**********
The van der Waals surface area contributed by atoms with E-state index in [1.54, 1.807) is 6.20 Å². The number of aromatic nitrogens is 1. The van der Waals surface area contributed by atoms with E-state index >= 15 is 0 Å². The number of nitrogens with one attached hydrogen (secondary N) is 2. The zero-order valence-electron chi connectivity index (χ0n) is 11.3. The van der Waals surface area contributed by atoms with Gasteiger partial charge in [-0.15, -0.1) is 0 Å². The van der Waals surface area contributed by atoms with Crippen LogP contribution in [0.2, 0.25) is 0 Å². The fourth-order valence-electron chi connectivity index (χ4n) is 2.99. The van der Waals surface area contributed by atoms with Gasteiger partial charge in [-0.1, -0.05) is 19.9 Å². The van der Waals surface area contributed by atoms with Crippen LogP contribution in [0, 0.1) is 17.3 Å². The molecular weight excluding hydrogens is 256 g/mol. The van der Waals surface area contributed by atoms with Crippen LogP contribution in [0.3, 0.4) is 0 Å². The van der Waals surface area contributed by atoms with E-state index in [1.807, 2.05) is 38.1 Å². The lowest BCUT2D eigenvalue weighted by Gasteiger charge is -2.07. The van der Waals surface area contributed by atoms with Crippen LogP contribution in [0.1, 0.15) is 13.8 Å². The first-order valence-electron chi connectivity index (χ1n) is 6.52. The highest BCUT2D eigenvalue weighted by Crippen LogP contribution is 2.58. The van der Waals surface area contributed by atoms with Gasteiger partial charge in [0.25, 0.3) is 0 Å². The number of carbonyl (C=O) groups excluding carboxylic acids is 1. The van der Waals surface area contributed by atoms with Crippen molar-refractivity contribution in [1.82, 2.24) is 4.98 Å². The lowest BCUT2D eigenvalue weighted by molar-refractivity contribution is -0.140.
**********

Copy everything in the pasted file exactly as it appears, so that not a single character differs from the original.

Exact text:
The van der Waals surface area contributed by atoms with E-state index in [1.54, 1.807) is 6.20 Å². The number of aromatic nitrogens is 1. The van der Waals surface area contributed by atoms with E-state index >= 15 is 0 Å². The number of nitrogens with one attached hydrogen (secondary N) is 2. The zero-order valence-electron chi connectivity index (χ0n) is 11.3. The van der Waals surface area contributed by atoms with Gasteiger partial charge in [-0.15, -0.1) is 0 Å². The van der Waals surface area contributed by atoms with Crippen LogP contribution in [0.2, 0.25) is 0 Å². The fourth-order valence-electron chi connectivity index (χ4n) is 2.99. The van der Waals surface area contributed by atoms with Gasteiger partial charge in [-0.1, -0.05) is 19.9 Å². The van der Waals surface area contributed by atoms with Crippen LogP contribution in [0, 0.1) is 17.3 Å². The molecular weight excluding hydrogens is 256 g/mol. The van der Waals surface area contributed by atoms with Crippen LogP contribution in [0.3, 0.4) is 0 Å². The van der Waals surface area contributed by atoms with E-state index in [1.807, 2.05) is 38.1 Å². The lowest BCUT2D eigenvalue weighted by Gasteiger charge is -2.07. The van der Waals surface area contributed by atoms with Crippen LogP contribution in [0.1, 0.15) is 13.8 Å². The first-order valence-electron chi connectivity index (χ1n) is 6.52. The highest BCUT2D eigenvalue weighted by Crippen LogP contribution is 2.58. The van der Waals surface area contributed by atoms with Gasteiger partial charge in [0.25, 0.3) is 0 Å². The number of carbonyl (C=O) groups excluding carboxylic acids is 1. The van der Waals surface area contributed by atoms with Crippen molar-refractivity contribution in [1.82, 2.24) is 4.98 Å². The lowest BCUT2D eigenvalue weighted by molar-refractivity contribution is -0.140.